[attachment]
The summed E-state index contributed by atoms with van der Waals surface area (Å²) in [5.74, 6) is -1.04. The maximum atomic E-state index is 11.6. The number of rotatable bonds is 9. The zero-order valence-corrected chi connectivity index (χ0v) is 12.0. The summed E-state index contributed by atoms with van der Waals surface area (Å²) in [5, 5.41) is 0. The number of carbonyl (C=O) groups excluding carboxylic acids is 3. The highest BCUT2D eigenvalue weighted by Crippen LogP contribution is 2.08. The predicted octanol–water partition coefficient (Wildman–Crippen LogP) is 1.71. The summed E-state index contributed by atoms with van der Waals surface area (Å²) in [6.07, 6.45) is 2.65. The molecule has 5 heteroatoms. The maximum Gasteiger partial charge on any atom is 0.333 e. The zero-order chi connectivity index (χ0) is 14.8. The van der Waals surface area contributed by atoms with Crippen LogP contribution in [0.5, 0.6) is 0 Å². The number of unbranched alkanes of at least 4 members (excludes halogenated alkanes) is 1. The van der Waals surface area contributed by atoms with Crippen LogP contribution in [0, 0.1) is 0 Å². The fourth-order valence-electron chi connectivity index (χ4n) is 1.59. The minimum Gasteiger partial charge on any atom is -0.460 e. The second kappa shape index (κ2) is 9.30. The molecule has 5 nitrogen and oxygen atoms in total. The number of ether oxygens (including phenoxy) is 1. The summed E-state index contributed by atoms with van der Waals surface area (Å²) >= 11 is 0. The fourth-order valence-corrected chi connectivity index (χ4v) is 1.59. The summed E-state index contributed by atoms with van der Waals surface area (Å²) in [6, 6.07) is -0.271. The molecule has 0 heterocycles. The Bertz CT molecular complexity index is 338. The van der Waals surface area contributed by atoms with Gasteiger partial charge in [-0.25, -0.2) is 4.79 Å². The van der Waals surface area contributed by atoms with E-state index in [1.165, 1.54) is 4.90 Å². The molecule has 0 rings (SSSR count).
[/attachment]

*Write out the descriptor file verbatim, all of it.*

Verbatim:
The summed E-state index contributed by atoms with van der Waals surface area (Å²) in [5.74, 6) is -1.04. The maximum atomic E-state index is 11.6. The number of rotatable bonds is 9. The zero-order valence-corrected chi connectivity index (χ0v) is 12.0. The summed E-state index contributed by atoms with van der Waals surface area (Å²) in [5, 5.41) is 0. The number of carbonyl (C=O) groups excluding carboxylic acids is 3. The highest BCUT2D eigenvalue weighted by Crippen LogP contribution is 2.08. The predicted octanol–water partition coefficient (Wildman–Crippen LogP) is 1.71. The summed E-state index contributed by atoms with van der Waals surface area (Å²) in [6.07, 6.45) is 2.65. The molecule has 5 heteroatoms. The maximum Gasteiger partial charge on any atom is 0.333 e. The zero-order chi connectivity index (χ0) is 14.8. The van der Waals surface area contributed by atoms with Crippen LogP contribution in [0.5, 0.6) is 0 Å². The number of unbranched alkanes of at least 4 members (excludes halogenated alkanes) is 1. The van der Waals surface area contributed by atoms with Crippen LogP contribution in [0, 0.1) is 0 Å². The fourth-order valence-electron chi connectivity index (χ4n) is 1.59. The minimum Gasteiger partial charge on any atom is -0.460 e. The second kappa shape index (κ2) is 9.30. The molecule has 5 nitrogen and oxygen atoms in total. The number of ether oxygens (including phenoxy) is 1. The summed E-state index contributed by atoms with van der Waals surface area (Å²) >= 11 is 0. The fourth-order valence-corrected chi connectivity index (χ4v) is 1.59. The summed E-state index contributed by atoms with van der Waals surface area (Å²) in [6, 6.07) is -0.271. The molecule has 0 heterocycles. The Bertz CT molecular complexity index is 338. The van der Waals surface area contributed by atoms with Gasteiger partial charge in [-0.25, -0.2) is 4.79 Å². The van der Waals surface area contributed by atoms with E-state index in [1.165, 1.54) is 4.90 Å². The molecule has 0 rings (SSSR count).